In 1938, shortly before he died, social historian Marcus Lee Hansen revolutionized the understanding of the assimilation of immigrant generations into American life by suggesting that assimilation and ethnic identity within the so-called melting pot of America were far more complex than had been assumed.
At the turn of the twentieth century, immigrant studies within American academia were restricted by a lack of perspective and hard data. The great era of European immigration had not quite ended and historians generally considered the influx of poorly educated, lower-class Europeans into East Coast cities more as a pressing social problem than as a historical phenomenon. Establishment historians drew upon an Anglo-Saxon model to define America, arguing that Anglo-Saxon–that is, northern and western European–families had initially settled the New World, expressed by the New England town system. That tradition–specifically Protestant religious structures, patriarchal communities, and competitive economic markets–created the industrial order, the political dynamic of a constitutional government, and the economic class system that had come to define America.
Scholars paid little attention to immigrants from southern and eastern Europe. When historian
At issue then was the process of assimilation itself. One of Turner’s history students at Harvard University was Marcus Lee Hansen (1892-1938), a Wisconsinite of northern European descent from the rural Midwest. Hansen came to appreciate the complexity of the question of immigration studies. For more than four years during the early 1930’s, he gathered data in Europe and the Plains states and came to theorize that the melting pot model was inadequate to explain the experience of American immigrants because ethnic identity was not entirely surrendered to the collective identity. In a historical society pamphlet titled
According to Hansen’s thesis, the first generation, as foreign born, inevitably maintained the language and customs of their Old World identity. Their children sought to assimilate into the American identity and deliberately distanced themselves from the customs and language of the Old World. However, the grandchildren sought to recover the original ethnic identity. What the son wanted to forget, the argument went, the grandson wished to remember. Hansen proposed that assimilation and ethnic identity could actually be part of the same process, that the third generation could adapt to their New World environments without sacrificing ethnic identity. Ethnicity was then a generational process, with each generation struggling with the implications of its cultural heritage. Thus assimilation was best studied within, rather than across, generations.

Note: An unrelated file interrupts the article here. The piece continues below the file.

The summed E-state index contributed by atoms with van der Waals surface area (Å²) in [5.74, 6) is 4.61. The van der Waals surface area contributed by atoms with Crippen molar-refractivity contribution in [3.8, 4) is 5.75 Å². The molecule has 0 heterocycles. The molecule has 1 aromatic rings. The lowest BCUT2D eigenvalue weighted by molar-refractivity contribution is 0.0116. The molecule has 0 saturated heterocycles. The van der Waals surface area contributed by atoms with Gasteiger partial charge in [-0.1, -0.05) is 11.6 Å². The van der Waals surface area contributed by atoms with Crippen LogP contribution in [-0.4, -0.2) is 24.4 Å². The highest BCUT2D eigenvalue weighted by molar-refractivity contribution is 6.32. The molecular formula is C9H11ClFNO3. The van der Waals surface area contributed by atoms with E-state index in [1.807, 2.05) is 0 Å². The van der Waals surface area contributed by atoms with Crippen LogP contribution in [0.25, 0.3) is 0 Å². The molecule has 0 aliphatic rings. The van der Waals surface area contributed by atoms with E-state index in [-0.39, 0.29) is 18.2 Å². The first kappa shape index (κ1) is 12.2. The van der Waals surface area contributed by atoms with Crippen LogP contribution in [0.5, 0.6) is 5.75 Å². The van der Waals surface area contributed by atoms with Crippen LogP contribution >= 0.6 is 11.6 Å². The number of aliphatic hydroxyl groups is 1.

Because Hansen died of renal failure while still in his forties, he was never able to examine the experience of nonwhite immigrants and the special problems posed by Native Americans. However, his theory, as a challenge to the melting pot, gained interest. This was particularly true after World War II, when America’s international reputation suffered during the prolonged Cold War, the Korea and Vietnam conflicts, civil rights unrest, and a series of national political scandals. Within that heated environment, Hansen’s thesis was embraced as an early, albeit indirect, proponent of multiculturalism and the celebration of diversity.
Bayor, Ronald H. Race and Ethnicity in America: A Concise History. New York: Columbia University Press, 2003. Daniels, Roger. Coming to America: A History of Immigration and Ethnicity in American Life. New York: Harper, 2002. Hansen, Marcus Lee. The Problem of the Third Generation Immigrant. Rock Island, Ill.: Augustana Historical Society, 1938. Takaki, Roger. Debating Diversity: Clashing Perspectives on Race and Ethnicity in America. New York: Oxford University Press, 2002. Zlner, Mette. Re-imagining the Nation: Debates on Immigrants, Identities and Memories. New York: Peter Lang, 2000.
History of immigration after 1891
Melting pot theory